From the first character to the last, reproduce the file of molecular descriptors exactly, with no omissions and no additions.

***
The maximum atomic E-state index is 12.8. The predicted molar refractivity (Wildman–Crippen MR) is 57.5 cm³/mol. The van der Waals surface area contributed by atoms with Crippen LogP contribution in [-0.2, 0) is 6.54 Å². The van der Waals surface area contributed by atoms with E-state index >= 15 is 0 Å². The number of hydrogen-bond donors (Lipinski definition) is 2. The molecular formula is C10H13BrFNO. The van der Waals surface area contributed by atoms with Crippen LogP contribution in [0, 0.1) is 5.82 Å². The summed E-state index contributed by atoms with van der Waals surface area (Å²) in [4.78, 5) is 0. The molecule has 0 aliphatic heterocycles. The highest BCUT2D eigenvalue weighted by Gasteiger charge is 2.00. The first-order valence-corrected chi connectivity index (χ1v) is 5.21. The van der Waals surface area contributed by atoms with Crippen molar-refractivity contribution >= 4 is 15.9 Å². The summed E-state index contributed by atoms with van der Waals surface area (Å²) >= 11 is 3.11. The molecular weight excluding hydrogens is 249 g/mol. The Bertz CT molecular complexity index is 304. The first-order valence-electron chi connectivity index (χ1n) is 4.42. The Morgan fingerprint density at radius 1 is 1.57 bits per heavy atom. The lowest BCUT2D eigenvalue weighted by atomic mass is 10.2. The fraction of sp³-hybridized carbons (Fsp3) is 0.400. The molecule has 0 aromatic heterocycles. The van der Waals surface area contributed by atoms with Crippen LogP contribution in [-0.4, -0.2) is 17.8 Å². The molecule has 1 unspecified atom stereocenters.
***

The maximum atomic E-state index is 12.8. The predicted molar refractivity (Wildman–Crippen MR) is 57.5 cm³/mol. The van der Waals surface area contributed by atoms with Crippen LogP contribution in [-0.2, 0) is 6.54 Å². The van der Waals surface area contributed by atoms with E-state index >= 15 is 0 Å². The number of hydrogen-bond donors (Lipinski definition) is 2. The molecular formula is C10H13BrFNO. The van der Waals surface area contributed by atoms with Crippen LogP contribution in [0, 0.1) is 5.82 Å². The summed E-state index contributed by atoms with van der Waals surface area (Å²) in [4.78, 5) is 0. The molecule has 0 aliphatic heterocycles. The highest BCUT2D eigenvalue weighted by Gasteiger charge is 2.00. The first-order valence-corrected chi connectivity index (χ1v) is 5.21. The van der Waals surface area contributed by atoms with Crippen molar-refractivity contribution >= 4 is 15.9 Å². The summed E-state index contributed by atoms with van der Waals surface area (Å²) >= 11 is 3.11. The molecular weight excluding hydrogens is 249 g/mol. The Bertz CT molecular complexity index is 304. The first-order valence-electron chi connectivity index (χ1n) is 4.42. The Morgan fingerprint density at radius 1 is 1.57 bits per heavy atom. The lowest BCUT2D eigenvalue weighted by atomic mass is 10.2. The fraction of sp³-hybridized carbons (Fsp3) is 0.400. The molecule has 0 aromatic heterocycles. The van der Waals surface area contributed by atoms with Crippen LogP contribution in [-0.4, -0.2) is 17.8 Å². The molecule has 1 unspecified atom stereocenters.